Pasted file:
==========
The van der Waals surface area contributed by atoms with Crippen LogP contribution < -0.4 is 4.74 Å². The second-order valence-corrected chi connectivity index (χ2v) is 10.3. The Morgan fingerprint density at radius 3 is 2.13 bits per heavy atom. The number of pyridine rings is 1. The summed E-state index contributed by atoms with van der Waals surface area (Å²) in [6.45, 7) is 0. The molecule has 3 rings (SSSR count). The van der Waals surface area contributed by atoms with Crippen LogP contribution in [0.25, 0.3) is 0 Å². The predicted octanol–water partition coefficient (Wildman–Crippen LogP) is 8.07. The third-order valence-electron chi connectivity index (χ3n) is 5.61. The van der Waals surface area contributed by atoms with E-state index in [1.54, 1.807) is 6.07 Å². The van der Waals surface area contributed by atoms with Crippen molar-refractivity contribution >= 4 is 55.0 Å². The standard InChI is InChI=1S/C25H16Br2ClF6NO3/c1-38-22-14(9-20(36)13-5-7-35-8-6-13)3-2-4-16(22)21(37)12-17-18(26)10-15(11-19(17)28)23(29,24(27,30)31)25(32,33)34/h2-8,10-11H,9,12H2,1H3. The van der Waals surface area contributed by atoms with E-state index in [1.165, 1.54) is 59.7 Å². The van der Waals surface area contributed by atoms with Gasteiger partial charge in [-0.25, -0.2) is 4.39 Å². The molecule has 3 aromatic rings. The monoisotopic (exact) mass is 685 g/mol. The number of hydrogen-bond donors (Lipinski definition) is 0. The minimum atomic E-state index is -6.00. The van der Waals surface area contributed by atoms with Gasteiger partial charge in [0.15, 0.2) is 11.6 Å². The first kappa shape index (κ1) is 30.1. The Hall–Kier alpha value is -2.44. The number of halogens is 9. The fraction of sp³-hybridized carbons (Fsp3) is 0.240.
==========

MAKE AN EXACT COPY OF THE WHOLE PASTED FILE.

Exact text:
The van der Waals surface area contributed by atoms with Crippen LogP contribution < -0.4 is 4.74 Å². The second-order valence-corrected chi connectivity index (χ2v) is 10.3. The Morgan fingerprint density at radius 3 is 2.13 bits per heavy atom. The number of pyridine rings is 1. The summed E-state index contributed by atoms with van der Waals surface area (Å²) in [6.45, 7) is 0. The molecule has 3 rings (SSSR count). The van der Waals surface area contributed by atoms with Crippen LogP contribution in [0.25, 0.3) is 0 Å². The predicted octanol–water partition coefficient (Wildman–Crippen LogP) is 8.07. The third-order valence-electron chi connectivity index (χ3n) is 5.61. The van der Waals surface area contributed by atoms with E-state index in [1.54, 1.807) is 6.07 Å². The van der Waals surface area contributed by atoms with Crippen molar-refractivity contribution >= 4 is 55.0 Å². The standard InChI is InChI=1S/C25H16Br2ClF6NO3/c1-38-22-14(9-20(36)13-5-7-35-8-6-13)3-2-4-16(22)21(37)12-17-18(26)10-15(11-19(17)28)23(29,24(27,30)31)25(32,33)34/h2-8,10-11H,9,12H2,1H3. The van der Waals surface area contributed by atoms with E-state index in [1.165, 1.54) is 59.7 Å². The van der Waals surface area contributed by atoms with Gasteiger partial charge in [-0.25, -0.2) is 4.39 Å². The molecule has 3 aromatic rings. The monoisotopic (exact) mass is 685 g/mol. The number of hydrogen-bond donors (Lipinski definition) is 0. The minimum atomic E-state index is -6.00. The van der Waals surface area contributed by atoms with Gasteiger partial charge in [0.15, 0.2) is 11.6 Å². The first kappa shape index (κ1) is 30.1. The Hall–Kier alpha value is -2.44. The number of halogens is 9. The fraction of sp³-hybridized carbons (Fsp3) is 0.240.